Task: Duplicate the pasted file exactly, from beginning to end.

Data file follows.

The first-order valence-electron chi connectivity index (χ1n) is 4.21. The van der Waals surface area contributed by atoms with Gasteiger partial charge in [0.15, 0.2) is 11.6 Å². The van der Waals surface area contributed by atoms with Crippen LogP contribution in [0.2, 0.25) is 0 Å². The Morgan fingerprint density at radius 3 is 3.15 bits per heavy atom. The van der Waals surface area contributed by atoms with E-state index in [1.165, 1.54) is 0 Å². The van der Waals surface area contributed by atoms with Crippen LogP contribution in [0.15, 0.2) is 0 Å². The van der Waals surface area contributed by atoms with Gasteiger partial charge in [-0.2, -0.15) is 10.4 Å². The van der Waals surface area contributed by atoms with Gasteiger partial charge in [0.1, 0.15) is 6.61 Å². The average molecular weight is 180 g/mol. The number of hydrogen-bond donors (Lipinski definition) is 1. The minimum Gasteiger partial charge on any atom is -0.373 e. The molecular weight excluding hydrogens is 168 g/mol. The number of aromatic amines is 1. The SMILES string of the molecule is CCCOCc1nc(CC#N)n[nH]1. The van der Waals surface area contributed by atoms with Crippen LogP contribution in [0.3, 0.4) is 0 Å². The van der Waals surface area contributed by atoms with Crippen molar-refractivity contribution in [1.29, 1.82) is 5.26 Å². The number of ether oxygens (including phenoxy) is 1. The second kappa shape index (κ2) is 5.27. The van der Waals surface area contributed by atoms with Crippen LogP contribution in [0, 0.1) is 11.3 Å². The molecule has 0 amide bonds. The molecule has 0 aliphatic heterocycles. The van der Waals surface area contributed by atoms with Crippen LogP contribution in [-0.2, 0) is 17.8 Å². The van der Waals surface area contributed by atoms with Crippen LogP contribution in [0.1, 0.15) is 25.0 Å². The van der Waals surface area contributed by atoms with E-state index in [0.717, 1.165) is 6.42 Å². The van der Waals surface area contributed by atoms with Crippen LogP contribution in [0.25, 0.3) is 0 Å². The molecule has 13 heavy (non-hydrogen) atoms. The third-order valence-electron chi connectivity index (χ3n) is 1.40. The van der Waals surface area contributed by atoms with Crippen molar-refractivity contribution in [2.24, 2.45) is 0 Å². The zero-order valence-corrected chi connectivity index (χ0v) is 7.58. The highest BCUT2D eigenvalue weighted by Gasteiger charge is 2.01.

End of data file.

The first-order valence-electron chi connectivity index (χ1n) is 4.21. The van der Waals surface area contributed by atoms with Gasteiger partial charge in [0.15, 0.2) is 11.6 Å². The van der Waals surface area contributed by atoms with Crippen LogP contribution in [0.2, 0.25) is 0 Å². The Morgan fingerprint density at radius 3 is 3.15 bits per heavy atom. The van der Waals surface area contributed by atoms with E-state index in [1.165, 1.54) is 0 Å². The van der Waals surface area contributed by atoms with Crippen LogP contribution in [0.15, 0.2) is 0 Å². The van der Waals surface area contributed by atoms with Gasteiger partial charge in [-0.2, -0.15) is 10.4 Å². The van der Waals surface area contributed by atoms with Gasteiger partial charge in [0.1, 0.15) is 6.61 Å². The average molecular weight is 180 g/mol. The number of hydrogen-bond donors (Lipinski definition) is 1. The minimum Gasteiger partial charge on any atom is -0.373 e. The molecular weight excluding hydrogens is 168 g/mol. The number of aromatic amines is 1. The SMILES string of the molecule is CCCOCc1nc(CC#N)n[nH]1. The van der Waals surface area contributed by atoms with Crippen LogP contribution in [0.3, 0.4) is 0 Å². The van der Waals surface area contributed by atoms with Crippen molar-refractivity contribution in [1.29, 1.82) is 5.26 Å². The number of ether oxygens (including phenoxy) is 1. The second kappa shape index (κ2) is 5.27. The van der Waals surface area contributed by atoms with Crippen LogP contribution in [0, 0.1) is 11.3 Å². The molecule has 0 amide bonds. The molecule has 0 aliphatic heterocycles. The van der Waals surface area contributed by atoms with Crippen LogP contribution in [-0.2, 0) is 17.8 Å². The van der Waals surface area contributed by atoms with Crippen LogP contribution in [0.1, 0.15) is 25.0 Å². The van der Waals surface area contributed by atoms with E-state index in [0.717, 1.165) is 6.42 Å². The van der Waals surface area contributed by atoms with Crippen LogP contribution in [0.25, 0.3) is 0 Å². The molecule has 13 heavy (non-hydrogen) atoms. The third-order valence-electron chi connectivity index (χ3n) is 1.40. The van der Waals surface area contributed by atoms with Crippen molar-refractivity contribution in [2.24, 2.45) is 0 Å². The zero-order valence-corrected chi connectivity index (χ0v) is 7.58. The highest BCUT2D eigenvalue weighted by Gasteiger charge is 2.01.